Saturday, November 22, 2008

(2) Waters Meet

To return to our present day, the Tijuana Estuary is a wetland
rarity. Many of California's estuaries and wetlands have been
destroyed because of highway and housing construction. Including
Oregon and Washington State, along with California, these special
wetlands are a necessity for the many kinds of migratory birds--
during seasonal change--that fly down and up the North and
South American coastlines. This migratory route is called the
"Pacific Flyway."

Now, with so few wetland stops available, the Tijuana Estuary is
a very important haven for these migratory birds--as well as for the
local birds who permanently make their home here. Besides being
a food source, the estuary is also a safe haven for birds to raise their

I specifically came to volunteer at this estuary, because this is a
place "where the waters meet." This is a place where fresh water
intersperses with sea water, hence producing what is called brackish
water--a kind of salty water, if you will. The tides come and go in
the Tijuana Estuary, naturally bringing in fresh nutrients. These
provide a constant food source for the inhabitants of the estuary.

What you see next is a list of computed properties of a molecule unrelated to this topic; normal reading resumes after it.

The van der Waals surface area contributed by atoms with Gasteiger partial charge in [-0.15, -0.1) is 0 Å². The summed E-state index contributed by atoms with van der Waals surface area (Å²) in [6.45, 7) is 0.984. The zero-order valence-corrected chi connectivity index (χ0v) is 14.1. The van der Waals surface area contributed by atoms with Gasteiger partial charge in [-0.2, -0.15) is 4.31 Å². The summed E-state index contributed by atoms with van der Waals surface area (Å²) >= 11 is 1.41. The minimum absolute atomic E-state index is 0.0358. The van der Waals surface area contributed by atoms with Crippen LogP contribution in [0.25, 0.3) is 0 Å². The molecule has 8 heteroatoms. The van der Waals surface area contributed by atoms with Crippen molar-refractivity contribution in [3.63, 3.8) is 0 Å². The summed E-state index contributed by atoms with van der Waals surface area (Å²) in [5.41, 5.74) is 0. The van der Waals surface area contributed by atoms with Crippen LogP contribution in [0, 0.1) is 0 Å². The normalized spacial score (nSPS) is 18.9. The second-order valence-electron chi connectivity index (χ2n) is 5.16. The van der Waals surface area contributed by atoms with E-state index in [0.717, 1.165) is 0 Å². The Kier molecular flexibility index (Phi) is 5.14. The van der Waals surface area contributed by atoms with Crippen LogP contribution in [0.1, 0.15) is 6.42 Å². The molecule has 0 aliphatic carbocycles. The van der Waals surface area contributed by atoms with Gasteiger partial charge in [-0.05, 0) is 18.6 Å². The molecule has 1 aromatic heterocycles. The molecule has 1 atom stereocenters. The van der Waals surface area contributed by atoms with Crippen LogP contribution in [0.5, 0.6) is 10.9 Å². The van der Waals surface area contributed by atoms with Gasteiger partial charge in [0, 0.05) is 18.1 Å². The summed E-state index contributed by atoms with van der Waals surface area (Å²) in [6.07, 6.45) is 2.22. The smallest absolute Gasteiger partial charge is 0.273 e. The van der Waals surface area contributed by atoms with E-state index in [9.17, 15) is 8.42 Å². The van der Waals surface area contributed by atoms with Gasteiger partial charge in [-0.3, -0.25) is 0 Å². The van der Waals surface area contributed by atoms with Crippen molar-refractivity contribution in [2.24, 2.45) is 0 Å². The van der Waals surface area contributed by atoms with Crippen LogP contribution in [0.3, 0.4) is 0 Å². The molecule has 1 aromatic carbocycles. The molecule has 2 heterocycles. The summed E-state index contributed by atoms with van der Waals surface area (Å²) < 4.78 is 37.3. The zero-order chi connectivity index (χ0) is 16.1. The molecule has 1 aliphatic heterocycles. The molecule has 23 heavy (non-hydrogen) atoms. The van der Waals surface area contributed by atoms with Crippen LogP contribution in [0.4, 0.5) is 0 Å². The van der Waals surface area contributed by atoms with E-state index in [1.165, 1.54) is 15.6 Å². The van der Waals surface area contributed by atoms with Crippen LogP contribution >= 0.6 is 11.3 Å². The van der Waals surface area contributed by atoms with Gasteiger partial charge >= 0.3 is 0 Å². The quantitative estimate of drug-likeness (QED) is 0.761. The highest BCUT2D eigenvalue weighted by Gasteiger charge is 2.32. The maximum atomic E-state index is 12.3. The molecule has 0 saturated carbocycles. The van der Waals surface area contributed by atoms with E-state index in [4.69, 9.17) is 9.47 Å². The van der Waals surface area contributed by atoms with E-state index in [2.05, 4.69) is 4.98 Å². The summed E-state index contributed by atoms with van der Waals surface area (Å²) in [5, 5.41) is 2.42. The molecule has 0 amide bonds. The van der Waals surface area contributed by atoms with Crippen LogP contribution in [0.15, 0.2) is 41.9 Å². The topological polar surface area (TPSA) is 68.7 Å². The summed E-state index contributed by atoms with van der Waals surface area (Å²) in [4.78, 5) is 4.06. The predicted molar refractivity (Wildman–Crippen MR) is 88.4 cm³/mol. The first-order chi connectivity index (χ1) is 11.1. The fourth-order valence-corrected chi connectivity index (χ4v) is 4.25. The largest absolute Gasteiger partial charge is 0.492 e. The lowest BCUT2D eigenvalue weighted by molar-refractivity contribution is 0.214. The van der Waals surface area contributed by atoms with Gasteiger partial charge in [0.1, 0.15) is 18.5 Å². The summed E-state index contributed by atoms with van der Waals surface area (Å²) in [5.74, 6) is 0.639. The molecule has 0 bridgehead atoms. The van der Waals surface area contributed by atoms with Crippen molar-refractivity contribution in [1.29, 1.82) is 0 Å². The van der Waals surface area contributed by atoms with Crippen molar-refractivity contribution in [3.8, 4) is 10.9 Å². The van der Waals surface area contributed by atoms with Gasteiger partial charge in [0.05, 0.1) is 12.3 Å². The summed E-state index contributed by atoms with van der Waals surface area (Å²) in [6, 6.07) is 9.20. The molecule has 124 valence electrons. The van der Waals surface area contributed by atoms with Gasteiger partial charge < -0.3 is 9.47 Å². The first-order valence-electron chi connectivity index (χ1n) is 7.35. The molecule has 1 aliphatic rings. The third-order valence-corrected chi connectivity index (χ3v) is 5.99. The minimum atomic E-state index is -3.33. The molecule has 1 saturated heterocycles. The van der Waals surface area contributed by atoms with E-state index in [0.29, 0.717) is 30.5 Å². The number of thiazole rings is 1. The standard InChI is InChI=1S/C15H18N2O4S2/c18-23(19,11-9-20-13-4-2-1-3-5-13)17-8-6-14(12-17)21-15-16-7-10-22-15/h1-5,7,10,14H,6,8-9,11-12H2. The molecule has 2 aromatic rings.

As for it being a safe haven, its high sand dunes protect the
estuary from the ocean, hence allowing safe nesting areas for
the birds who stop-over or make their permanent home in this

But, now, let me be more specific. There are eight different kinds
of habitats within the estuary that mesh one into the other.

• Riparian: This habitat runs along the Tijuana River where fresh
water dominates.

• Uplands: Here desert plants--such as cactus--grow, a few inches
above the marsh.

• Salt Marsh: It is here where plants adapt to the changing water levels,
moving more into a salty environment.

• Ponds: These are now full of brackish water.

• Mudflats: At low tide the water rushes out of the estuary, leaving a
muddy flatland that exposes a waterlogged soil full of food.

• River valleys.

• Salt Pannes: These are poorly drained areas, where the salt content
can be three times that of ocean water.

• Dunes: These sand dunes protect a calm estuary from the sea.

As for food, the Tijuana Estuary is full of different forms of algae,
phytoplankton, benthic invertebrates, and bivalbe molluscus.
There are also fish, crabs, ghost shrimp, and worms.

And throughout the estuary there are indigenous "salt marsh" plants.
To name a few: Pickleweed, Glasswort, Heath, Rosemary, Sea
Lavender, Cordgrass; Saltwort, Marsh Bird's Beak, Shoregrass,
Saltgrass, Rabbit's Foot Grass, Tamarix, and Sea Fig.

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